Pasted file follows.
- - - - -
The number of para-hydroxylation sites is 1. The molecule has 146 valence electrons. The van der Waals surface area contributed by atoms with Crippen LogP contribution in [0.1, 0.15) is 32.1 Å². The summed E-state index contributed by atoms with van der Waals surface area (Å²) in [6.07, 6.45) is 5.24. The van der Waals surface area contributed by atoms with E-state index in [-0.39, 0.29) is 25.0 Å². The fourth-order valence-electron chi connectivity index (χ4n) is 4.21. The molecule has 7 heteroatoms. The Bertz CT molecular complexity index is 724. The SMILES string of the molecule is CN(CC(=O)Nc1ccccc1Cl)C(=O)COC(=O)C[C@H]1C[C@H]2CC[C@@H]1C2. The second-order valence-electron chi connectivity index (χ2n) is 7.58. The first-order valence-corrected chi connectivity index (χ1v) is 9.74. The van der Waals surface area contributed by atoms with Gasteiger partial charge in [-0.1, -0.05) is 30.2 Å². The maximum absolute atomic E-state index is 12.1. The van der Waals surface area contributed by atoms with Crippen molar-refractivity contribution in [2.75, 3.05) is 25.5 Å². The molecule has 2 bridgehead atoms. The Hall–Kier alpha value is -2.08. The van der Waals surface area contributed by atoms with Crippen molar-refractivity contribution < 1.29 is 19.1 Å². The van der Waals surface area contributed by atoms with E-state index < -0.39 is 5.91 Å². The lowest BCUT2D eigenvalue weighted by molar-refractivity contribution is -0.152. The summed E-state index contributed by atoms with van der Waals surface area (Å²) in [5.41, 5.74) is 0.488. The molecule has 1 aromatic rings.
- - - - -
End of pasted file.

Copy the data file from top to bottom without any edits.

The number of para-hydroxylation sites is 1. The molecule has 146 valence electrons. The van der Waals surface area contributed by atoms with Crippen LogP contribution in [0.1, 0.15) is 32.1 Å². The summed E-state index contributed by atoms with van der Waals surface area (Å²) in [6.07, 6.45) is 5.24. The van der Waals surface area contributed by atoms with E-state index in [-0.39, 0.29) is 25.0 Å². The fourth-order valence-electron chi connectivity index (χ4n) is 4.21. The molecule has 7 heteroatoms. The Bertz CT molecular complexity index is 724. The SMILES string of the molecule is CN(CC(=O)Nc1ccccc1Cl)C(=O)COC(=O)C[C@H]1C[C@H]2CC[C@@H]1C2. The second-order valence-electron chi connectivity index (χ2n) is 7.58. The first-order valence-corrected chi connectivity index (χ1v) is 9.74. The van der Waals surface area contributed by atoms with Gasteiger partial charge in [-0.1, -0.05) is 30.2 Å². The maximum absolute atomic E-state index is 12.1. The van der Waals surface area contributed by atoms with Crippen molar-refractivity contribution in [2.75, 3.05) is 25.5 Å². The molecule has 2 bridgehead atoms. The Hall–Kier alpha value is -2.08. The van der Waals surface area contributed by atoms with Crippen molar-refractivity contribution < 1.29 is 19.1 Å². The van der Waals surface area contributed by atoms with E-state index < -0.39 is 5.91 Å². The lowest BCUT2D eigenvalue weighted by molar-refractivity contribution is -0.152. The summed E-state index contributed by atoms with van der Waals surface area (Å²) in [5.41, 5.74) is 0.488. The molecule has 1 aromatic rings.